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Postby Vikendios » Tue Nov 08, 2011 6:42 am

Frode" replied faster than I did, but don't get the impression that Ogo and Babour are his dogs ! They are mine, and they loved Frode and his family...

Lakelands are very similar to Welsh terriers, only a bit smaller, only slightly larger than fox terriers. Ogo was born ten years ago in Egremont, in the Lake District of North England where the breed originates. Babour was born a few miles to the North into Scotland, in Gretna Green, famous for its weddings churches and facilities, as english lovers in days gone by could elope and get married in Scotland without parental consent...

All GB owners love dogs !

Vincent
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Postby Barry L » Tue Nov 08, 2011 11:27 am

Georg
Being Southern White Trash we have the obligatory mutt. He is the best dog there ever was. Like yours he used to enjoy going boating with us but lately he has become more and more nervous on the boat. Like you, we no longer bring him with us. Being the good mutt we just put him out be fore we leave home. Being such a likeable dog he will just wander over to one of my neighbors and spend the day sleeping in their house. Everyone lets him in.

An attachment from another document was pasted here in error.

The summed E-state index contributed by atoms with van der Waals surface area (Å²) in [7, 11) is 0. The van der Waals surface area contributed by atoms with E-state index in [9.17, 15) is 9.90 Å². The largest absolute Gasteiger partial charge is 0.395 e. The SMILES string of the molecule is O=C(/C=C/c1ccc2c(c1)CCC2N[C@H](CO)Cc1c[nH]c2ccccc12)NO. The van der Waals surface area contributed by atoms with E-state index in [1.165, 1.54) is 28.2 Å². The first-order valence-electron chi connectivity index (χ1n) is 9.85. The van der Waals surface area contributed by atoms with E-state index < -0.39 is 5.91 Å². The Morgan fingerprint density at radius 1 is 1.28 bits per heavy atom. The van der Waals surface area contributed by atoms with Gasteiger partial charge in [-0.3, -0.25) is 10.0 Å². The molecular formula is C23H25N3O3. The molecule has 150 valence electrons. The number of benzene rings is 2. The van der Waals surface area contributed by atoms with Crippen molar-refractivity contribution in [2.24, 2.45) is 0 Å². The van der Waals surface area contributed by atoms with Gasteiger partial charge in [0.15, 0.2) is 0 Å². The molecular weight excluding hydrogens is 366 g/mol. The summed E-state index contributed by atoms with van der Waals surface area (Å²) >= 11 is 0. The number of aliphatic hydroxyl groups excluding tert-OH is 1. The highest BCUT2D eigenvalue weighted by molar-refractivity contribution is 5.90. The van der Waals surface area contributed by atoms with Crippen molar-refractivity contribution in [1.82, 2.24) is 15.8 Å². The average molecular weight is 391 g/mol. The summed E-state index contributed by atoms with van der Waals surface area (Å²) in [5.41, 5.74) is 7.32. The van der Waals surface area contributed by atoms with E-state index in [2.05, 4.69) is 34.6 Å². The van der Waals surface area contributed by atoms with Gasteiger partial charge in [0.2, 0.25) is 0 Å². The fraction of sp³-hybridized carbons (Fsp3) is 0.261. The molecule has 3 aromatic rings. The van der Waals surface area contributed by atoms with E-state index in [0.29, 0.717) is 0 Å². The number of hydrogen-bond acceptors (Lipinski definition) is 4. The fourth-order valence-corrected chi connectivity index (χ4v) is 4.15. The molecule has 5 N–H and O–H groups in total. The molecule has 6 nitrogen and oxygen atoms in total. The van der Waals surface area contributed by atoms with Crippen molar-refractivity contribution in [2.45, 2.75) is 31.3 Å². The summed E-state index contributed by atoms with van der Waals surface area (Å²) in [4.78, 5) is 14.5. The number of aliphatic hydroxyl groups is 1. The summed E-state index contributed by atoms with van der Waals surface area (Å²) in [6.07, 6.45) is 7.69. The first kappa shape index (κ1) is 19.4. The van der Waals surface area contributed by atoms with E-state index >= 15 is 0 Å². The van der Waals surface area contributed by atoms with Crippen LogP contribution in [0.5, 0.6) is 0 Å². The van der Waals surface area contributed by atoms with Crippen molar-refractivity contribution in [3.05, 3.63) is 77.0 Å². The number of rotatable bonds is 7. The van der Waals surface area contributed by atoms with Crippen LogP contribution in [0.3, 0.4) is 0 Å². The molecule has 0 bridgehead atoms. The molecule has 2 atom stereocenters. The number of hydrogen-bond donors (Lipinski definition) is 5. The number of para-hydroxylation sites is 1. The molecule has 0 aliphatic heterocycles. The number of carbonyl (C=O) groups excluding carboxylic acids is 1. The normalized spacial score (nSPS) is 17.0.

I am guessing that as his strength, eye site, and balance decline he is just becoming less sure of himself in general, particularly on the boat. Dogs have such a short window on this world, it can be a little sad.
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Postby Vikendios » Tue Nov 08, 2011 11:54 am

Barry :

We also have a wonderfull mutt called Dick. He is huge and guards the farm, being an unreconstructed landlubber, and won't set paw on any boat. In fact he hates swimming, which is unusual for a dog.

A pet to all our dogs.

Vincent